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Memcache With PHP and Linux Memcached

Using Memcache with PHP programming allows you to cache output and mySQL queries. Essentially, you can cache whatever you want. There are obvious benefits to caching; like retrieving web pages mush faster while using less server resources. If you dig some data up around the web, you will see that some very large websites use memcached.

In order to use memcache with php you need to install the memcached server on your Linux system and you need to install memcache module for PHP. There are zillions of tutorials which explain how to do this. You can Google your operating system and find the method for your chosen Linux distro.

Installing memcached server from source can be a solution if quick installation methods like ‘sudo apt-get install memcached’ or ‘yum install memcached’ fail. One tutorial can be found at Another memcached server method is shown below. Be patient and you will have a successful installation.

Sample Memcached Server Installation

root# Install memcached pecl
root# yum install memcached php-pecl-memcache

Once you have memcached installed and working you can start and stop its services with the following commands:

root# /etc/init.d/memcached start
root# /etc/init.d/memcached stop
root# /etc/init.d/memcached restart

In addition to running the service, you can use chkconfig to start it upon boot.

To add the service to chkconfig,

root# /sbin/chkconfig --add memcached

To see if the service was added to chkconfig,

root# /sbin/chkconfig --list memcached
memcached           0:off   1:off   2:off   3:off   4:off   5:off   6:off

To add the service to start upon boot,

root# /sbin/chkconfig memcached on

To check that the service was changed with chkconfig,

root# /sbin/chkconfig --list memcached
memcached           0:off   1:off   2:on    3:on    4:on    5:on    6:off

Installing memcache for PHP can also be done via the command or using EasyApache with Web Host Manager.

Alternatively, you can install memcache from source. An example installation is shown below. The ‘foldername’ is one you choose and the path can be added to the php.ini file; which will be explained later in this tutorial.

root# mkdir tmp
root# cd tmp
root# wget
root# tar -zxvf memcached-2.2.7.tgz
root# cd memcached-2.2.4
root# phpize && ./configure --enable-memcache && make
Find where php stores it modules from php.ini ie) /usr/local/lib/php/extensions/foldername
Copy modules/ to /usr/local/lib/php/extensions/foldername
root# cp modules/ /usr/local/lib/php/extensions/foldername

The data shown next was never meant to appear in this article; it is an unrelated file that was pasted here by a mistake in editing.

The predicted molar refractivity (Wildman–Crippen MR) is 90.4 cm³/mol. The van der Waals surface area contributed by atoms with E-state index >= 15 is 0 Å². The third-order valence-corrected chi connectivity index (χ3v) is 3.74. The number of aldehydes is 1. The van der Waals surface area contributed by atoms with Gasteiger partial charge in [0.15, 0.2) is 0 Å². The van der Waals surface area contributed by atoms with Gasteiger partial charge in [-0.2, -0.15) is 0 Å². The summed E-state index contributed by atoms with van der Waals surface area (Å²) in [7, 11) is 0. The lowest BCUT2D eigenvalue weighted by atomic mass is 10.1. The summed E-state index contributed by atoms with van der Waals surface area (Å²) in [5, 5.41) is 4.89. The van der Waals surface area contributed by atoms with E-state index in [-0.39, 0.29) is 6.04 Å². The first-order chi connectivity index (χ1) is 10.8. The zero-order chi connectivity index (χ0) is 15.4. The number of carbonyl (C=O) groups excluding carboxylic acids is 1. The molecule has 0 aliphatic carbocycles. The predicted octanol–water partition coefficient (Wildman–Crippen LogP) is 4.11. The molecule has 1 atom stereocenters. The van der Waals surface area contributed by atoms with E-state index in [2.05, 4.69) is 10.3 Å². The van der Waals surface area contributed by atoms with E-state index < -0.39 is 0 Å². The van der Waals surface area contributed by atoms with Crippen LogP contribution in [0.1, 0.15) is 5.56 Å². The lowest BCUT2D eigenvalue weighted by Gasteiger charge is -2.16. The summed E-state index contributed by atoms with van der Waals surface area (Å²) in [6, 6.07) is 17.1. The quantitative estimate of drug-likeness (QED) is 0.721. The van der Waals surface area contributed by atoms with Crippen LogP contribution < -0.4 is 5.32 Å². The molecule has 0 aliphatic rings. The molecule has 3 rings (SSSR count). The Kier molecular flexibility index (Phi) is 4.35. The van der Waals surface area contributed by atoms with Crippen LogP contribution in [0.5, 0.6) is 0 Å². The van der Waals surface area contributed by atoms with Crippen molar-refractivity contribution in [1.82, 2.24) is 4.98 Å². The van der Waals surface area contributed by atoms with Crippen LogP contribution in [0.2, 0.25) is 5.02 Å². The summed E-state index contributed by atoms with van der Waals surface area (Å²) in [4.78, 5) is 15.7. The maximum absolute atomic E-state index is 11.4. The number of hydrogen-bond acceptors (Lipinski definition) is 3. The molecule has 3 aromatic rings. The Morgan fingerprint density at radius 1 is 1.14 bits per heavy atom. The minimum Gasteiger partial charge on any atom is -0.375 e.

Once you have installed memcache you may have to add the extension to your php.ini file. Below are two methods that will point to the file; one uses a typical path and the other uses the absolute path. In some cases, you will need to use the absolute path in order to make it usable.

extension = ""
extension = "/usr/local/lib/php/extensions/foldername/"

To see if memcache is usable you can use the command echo phpinfo(); and find memcache in the list.

PHP Memcache and Linux Memcached

Finally, if you are still with me, you try some simple scripts below to test your memcache. To make things easy, the cache is only set for 30 seconds so that you can see your data does in fact cache. If you hit a page on the first go, you should receive the first query from mySQL.

On the second go, you should receive the query from memcache. After 30 seconds, you can try again and it should hit mySQL again. On a production site, you probably want to set the cache for longer time periods.


include('../'); //include the file that connects to database
$db = connect();

 * First Simple Example

$mem = new Memcache();
$mem->addServer('localhost', 11211);
$mem->set('key', 'my_cached_string', 0, 30);
$test = $mem->get('key');
echo "<br/>";

 * Second Simple Example

$mem_instance = new Memcache();
$mem_instance->addServer('localhost', 11211);

$query = "SELECT * FROM tablename ORDER BY id ASC LIMIT 1";
$command2 = mysqli_query($db, $query);
$result = $mem_instance->get($my_key);

if (!$result) {
    $command = "SELECT * FROM tablename ORDER BY id ASC LIMIT 1";
    $result = mysqli_query($db, $command);
    $row = mysqli_fetch_assoc($result);
    $mem_instance->set($my_key, $row, 0, 30);
    echo "Result from mysql<br/>";
    return false;

echo "Result from memcache:<br/>";
echo var_dump($result);
return 0;


In a addition to memcached, you can use the mysql query cache to cache queries too. On top of all of this, you can use the Varnish cache which will bypass all of this and pull a cached Varnish page.

Troubleshooting Memcached Server

If you are testing the memcached server, you may want to flush the cache. The snippet below explains how to clear it.

telnet localhost 11211